If the New York Subway had to be ADA compliant

If the New York Subway had to be ADA compliant

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Broken elevators, muffled announcements, no Braille, and staircases so long it would make the magic beanstalk wilt with envy. 

It’s a typical New York City chaos and dysfunction that you love, hate, or (like me) both! 

I must say I do enjoy riding the New York Subway despite its exquisite flaws. The diversity is unique and inspiring, and I love that it is highly unlikely to be judged by appearance. People just don’t care! I can wear a hat made of yellow asparagus, and no one would give me a second glance.

As much as we like to celebrate diversity in New York, the transit system here is an absolute nightmare for people with disabilities. 

My dad experienced this when visiting. He used to play a sort of subway station roulette. He would close his eyes, point to a random stop, and then get out and explore the neighborhood he picked. 

As he got older, his legs started to refuse cooperation. His cane would happily assist him to a point. But the stairs became a problem. With only 29% of stations having elevators and a fraction working correctly, that was sadly the end of that game.  

I can’t help but imagine if the New York City Subway system was a website and had to comply with the current digital accessibility laws. It would be closed immediately. We would all have to walk, cab it, or pogo stick it. 

“Nearly 20 percent of
Americans have a disability.”

Access for all is our social responsibility 

As a digital agency and members of the human race, I strongly believe we have a social responsibility to ensure our solutions are accessible to all. And of course, there are the secondary benefits of opening up an online business to a significant amount of customers. In fact nearly 20% of Americans have a disability. That is quite a lot of potential business to lose if your site is not accessible. 

So if you are about to launch a website, application or e-shop don’t be like the NYC subway. Be nice. Make your site accessible. And read this amazing article to get a little background and tips!

George gets an idea

On a hot summer night back in 1990, an American president called George W. Bush woke up with a jolt scaring the shit out of his first lady. 

When Barbara yelled out what the hell was wrong with him, he replied that he would take a break from warring around in the Gulf and help the disabled for a bit. 

I wasn’t there that day, so I don’t remember if that was exactly how it happened, but in any case, the Americans with Disabilities Act was born. 

Americans with Disabilities Act

The Americans with Disabilities Act, or ADA for the lazy of us, prohibits discrimination against individuals with disabilities in all aspects of public life and all public and private places

It means businesses have to ensure they are accessible to everyone, even people with yellow asparagus hats! If you have a restaurant you will need to double down on wheelchair ramps, accessible toilet facilities, wider doors, access for assistant dogs, etc. 

At the time the ADA act was created the world looked a lot different than today of course. Mobile phones were the size of houses and computers cost more than the GDP of Andorra. David Zuckerberg was only six, and the internet was still in its infancy. So, the ADA law was purely an analog thing.  Today, the ADA applies to digital places like websites, Shopify sites, and applications. And this is where it gets complicated.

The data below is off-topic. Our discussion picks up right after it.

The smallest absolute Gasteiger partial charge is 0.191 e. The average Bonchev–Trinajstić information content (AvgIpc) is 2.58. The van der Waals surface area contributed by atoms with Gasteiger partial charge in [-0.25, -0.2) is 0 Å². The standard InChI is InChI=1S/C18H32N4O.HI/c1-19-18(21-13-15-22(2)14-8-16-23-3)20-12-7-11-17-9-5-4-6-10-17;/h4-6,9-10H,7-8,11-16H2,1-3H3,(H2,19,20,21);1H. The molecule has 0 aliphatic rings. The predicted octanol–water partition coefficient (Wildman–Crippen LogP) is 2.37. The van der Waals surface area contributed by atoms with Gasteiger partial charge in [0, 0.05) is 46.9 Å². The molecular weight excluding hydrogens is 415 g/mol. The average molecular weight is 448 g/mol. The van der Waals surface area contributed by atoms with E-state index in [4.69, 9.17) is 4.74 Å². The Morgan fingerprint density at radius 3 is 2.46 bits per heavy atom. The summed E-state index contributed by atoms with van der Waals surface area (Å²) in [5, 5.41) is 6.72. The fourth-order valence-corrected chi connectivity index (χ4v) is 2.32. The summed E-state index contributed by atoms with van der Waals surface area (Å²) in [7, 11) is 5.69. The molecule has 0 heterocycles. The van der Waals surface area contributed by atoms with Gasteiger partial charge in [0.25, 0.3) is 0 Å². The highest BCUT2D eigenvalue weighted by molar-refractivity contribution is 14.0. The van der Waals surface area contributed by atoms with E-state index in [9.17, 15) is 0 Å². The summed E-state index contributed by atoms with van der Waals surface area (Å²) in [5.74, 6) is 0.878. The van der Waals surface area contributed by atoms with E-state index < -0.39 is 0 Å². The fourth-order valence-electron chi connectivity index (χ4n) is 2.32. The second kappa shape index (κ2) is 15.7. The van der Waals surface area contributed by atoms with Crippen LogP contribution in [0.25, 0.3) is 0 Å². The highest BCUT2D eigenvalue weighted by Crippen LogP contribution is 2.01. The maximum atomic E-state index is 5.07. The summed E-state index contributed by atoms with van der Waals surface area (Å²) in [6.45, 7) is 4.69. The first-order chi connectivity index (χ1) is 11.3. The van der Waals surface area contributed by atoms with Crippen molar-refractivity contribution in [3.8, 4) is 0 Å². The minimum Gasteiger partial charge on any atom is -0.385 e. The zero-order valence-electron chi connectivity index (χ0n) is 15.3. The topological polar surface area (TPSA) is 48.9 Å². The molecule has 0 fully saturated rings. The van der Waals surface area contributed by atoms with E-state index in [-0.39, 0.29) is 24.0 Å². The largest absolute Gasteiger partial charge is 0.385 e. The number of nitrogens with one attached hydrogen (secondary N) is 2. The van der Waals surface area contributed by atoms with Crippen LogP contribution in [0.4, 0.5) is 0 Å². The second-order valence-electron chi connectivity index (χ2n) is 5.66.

The Internet complicates things

As we all know, later in the 1990’s, something called the internet became popular and shops, entertainment, and public services moved online. 

People could now avoid grocery stores and screaming kids throwing Twizzlers at you. Finally we could stop standing in physical stores contemplating why we always pick the wrong line. 

We could pay our bills in the living room only wearing glasses. 

Pizza-wrapped giant tacos could be ordered and delivered before we could say cardiovascular disease. 

Everyone rejoiced and broke out in moonwalks. Well, almost everyone.

Not for everyone

When I was trying to get my American green card in San Francisco, the required documents were only available through their online portal. 

I remember this government site is complicated. Even for me with a degree in digital media, motor skills, and modest but sufficient intelligence.  

People unable to use a traditional operating tool like a keyboard or a mouse would have greater odds of trying to escape from Alcatraz. 

Do you remember the ADA act? "goods, services, privileges, or activities provided by places of public accommodation be equally accessible to people with disabilities"? 

With public services moving online, this is not only a problem for the disabled but also the elderly. How would you apply for government aid and social services.

Web accessibility confusion

Web accessibility is not mandated in the ADA rules and how the courts interpret it is still a bit of a mystery. 

  • Is compliance mandatory? 
  • What level of compliance was required? 
  • Who will enforce this? 
  • Would it be enforced?

So, very few websites take this as seriously as they probably should. 

It all happens on the web today, and we are all reliant on being able to access it. If not, we will have A and B teams depending on economic and health reasons. 

Americans do what they do a lot.... Sue!

Hot coffee?

One rainy New Mexican Tuesday, Ms. Liebeck bought a cup of takeout coffee at a famous burger chain drive-thru. Either she hit a defenseless armadillo or was startled by the lack of quality of the Limp Biscuit song on the radio. I am unsure about the exact details, but she spilled the coffee on her lap. She sued the burger chain, and a jury awarded her about $3 million in punitive damages for the burns she suffered. Coffee should be hot. but not THAT hot. Yes, this is a real story. Look it up. 

I always found lawsuit culture in the US bewildering. But since the consumer rights group does not have much power here, it seems this is just how it works here.